Why am I writing about a man who lived 400 years ago when there are many more recent ancestors I haven't touched upon yet? My answer would be that he's got a very interesting story, even though his history may or may not be proven. The problem is that some of the initial research done on the Paddock family may or may not be bogus, and may or may not have been produced by Gustave Anjou, who was famous for manufacturing false genealogies. So we will have to take the information about the French ancestry of Robert Paddock with a grain or two of salt, until more definitive research is undertaken. Still, it's fun to think that this line back to medieval France and minor nobility might be correct.
Robert Paddock was born in 1584 in Stephenstown, Balrothery Parish, County Dublin, Ireland. His parents are believed to have been John Paddock, who was born July 19, 1550 in La Cateau, Cambrai, Nord France, and Jane Jennings or Jenin, also born in France. Now, one could ask why a French couple were in Ireland, and why an Irishman was in Plymouth Colony, and we can only offer conjectures. John Paddock probably left France due to religious or/and political reasons, as the 1580's were a time of great religious upheaval and persecution in France. There were likely economic reasons that he left France, also. However, if he was a Protestant, why did he end up in County Dublin, Ireland? John Paddock was probably known as Jean Paddoc in France, and if you believe the undocumented records, he came from "lesser nobility" and his ancestors can be traced back to the early 1300's. So, we may or may not be a little bit French.
Robert Paddock is documented a bit better, but there is still much we don't know, including when he arrived in America, and why he came to America. He was a blacksmith, having inherited his father's blacksmith shop in Ireland. The Pilgrims are known to have recruited blacksmiths as that was a trade that apparently did not come over on the Mayflower, or perhaps the practitioner(s) died in those very early years of the Colony. It is believed that he and his second wife, Mary Holmes (probably) were here by 1632. Robert's first wife had been Mary Ball, but she died in 1627. He is supposed to have married Mary Holmes in October of 1630, and they had 6 children together, Robert, Elizabeth, Zechariah, Mary, Alice, and John. Robert had another daughter, Susanna, but she was by his third wife, Mary Trine.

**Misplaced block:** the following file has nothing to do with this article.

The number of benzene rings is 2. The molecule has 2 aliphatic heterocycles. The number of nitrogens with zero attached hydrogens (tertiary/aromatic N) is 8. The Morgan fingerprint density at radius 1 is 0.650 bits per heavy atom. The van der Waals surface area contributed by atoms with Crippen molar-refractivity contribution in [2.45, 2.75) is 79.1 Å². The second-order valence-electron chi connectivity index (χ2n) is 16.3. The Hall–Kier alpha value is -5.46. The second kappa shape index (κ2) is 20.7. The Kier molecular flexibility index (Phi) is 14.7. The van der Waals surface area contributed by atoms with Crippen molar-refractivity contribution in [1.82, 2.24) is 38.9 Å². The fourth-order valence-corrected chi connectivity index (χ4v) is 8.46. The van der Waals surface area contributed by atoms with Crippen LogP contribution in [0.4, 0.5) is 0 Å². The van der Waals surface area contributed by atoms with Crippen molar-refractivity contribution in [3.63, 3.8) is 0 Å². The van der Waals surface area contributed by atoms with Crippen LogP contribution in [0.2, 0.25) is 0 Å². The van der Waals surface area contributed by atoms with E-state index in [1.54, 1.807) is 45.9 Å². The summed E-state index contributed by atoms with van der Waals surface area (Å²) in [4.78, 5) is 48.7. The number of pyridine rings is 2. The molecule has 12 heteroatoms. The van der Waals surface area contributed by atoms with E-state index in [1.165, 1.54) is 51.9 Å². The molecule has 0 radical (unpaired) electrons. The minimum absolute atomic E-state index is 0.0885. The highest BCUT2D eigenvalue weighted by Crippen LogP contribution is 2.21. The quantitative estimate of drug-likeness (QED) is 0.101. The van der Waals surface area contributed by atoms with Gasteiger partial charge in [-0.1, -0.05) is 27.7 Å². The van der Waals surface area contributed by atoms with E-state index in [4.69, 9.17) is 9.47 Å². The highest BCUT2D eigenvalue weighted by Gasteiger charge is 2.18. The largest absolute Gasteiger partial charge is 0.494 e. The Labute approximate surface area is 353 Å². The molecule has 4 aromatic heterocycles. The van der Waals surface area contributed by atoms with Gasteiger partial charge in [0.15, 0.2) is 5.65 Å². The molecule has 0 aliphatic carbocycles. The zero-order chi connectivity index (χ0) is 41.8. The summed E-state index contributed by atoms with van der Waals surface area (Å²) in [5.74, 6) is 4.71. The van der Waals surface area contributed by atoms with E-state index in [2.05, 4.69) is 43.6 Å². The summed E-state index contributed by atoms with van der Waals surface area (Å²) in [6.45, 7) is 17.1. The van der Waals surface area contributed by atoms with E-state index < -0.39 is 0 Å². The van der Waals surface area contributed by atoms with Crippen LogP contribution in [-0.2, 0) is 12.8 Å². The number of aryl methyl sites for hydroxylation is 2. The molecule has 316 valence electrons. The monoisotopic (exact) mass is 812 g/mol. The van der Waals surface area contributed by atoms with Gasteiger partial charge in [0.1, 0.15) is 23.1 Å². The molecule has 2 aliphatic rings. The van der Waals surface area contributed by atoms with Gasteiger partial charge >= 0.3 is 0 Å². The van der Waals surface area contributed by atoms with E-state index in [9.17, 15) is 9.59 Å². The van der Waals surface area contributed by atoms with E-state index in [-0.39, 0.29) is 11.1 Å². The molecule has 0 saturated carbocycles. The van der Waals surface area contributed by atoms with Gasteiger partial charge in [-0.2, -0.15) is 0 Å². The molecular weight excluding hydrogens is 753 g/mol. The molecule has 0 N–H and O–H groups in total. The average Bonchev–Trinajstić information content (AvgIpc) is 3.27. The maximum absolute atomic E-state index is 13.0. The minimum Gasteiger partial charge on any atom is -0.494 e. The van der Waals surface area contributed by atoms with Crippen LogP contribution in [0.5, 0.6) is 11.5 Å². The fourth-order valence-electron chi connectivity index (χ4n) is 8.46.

I haven't found reference to Robert's religion, but he was given land with other settlers and was given civic responsibilities, so he may have been a "saint". He met up with the law on at least one occasion, when he and William Clarke had too much to drink and had to pay a fine. He was constable of Plymouth Colony, and he was a member of the Plymouth Company militia, which included all men able to bear arms, as Indians were a constant threat. His commander was Captain Miles Standish.
Apparently his death came rather suddenly, because there was no written will. His death bed statement asked Mary to give John Paddock, his son of about 5 years of age, to Thomas Willet for upbringing. Thomas Willet was later Mayor of New York. It is not clear why special arrangements were made for this child and not for the others.
Most of this information was obtained from The Paddock Genealogy by Robert Curfman, with some corrections made due to information found later. Mr. Curfman himself was somewhat suspicious about the French pedigree, but to date I know of no one has been able to provide documentation of any other ancestry for Robert and John/Jean. Regardless, it's fascinating to know that this ancestor of ours would have known William Brewster, Miles Standish, and Edward Doty, our Mayflower ancestors, and would likely have performed services for them.
Our line of descent is:
Robert Paddock-Mary Holmes
Alice Paddock-Zechariah Eddy
Zechariah Eddy-Amphillis Smith
Elisha Eddy-Sarah Phettiplace
Enos Eddy-Sarah Brown
Enos Eddy-Deborah Paine
Joseph Eddy-Susan Lamphire
Susan Eddy-Hiram Stanard
Louis Stanard-Mary Alice Hetrick
Etta Stanard-Loren Holbrook
Holbrook children, grand children, great grandchildren and great great grandchildren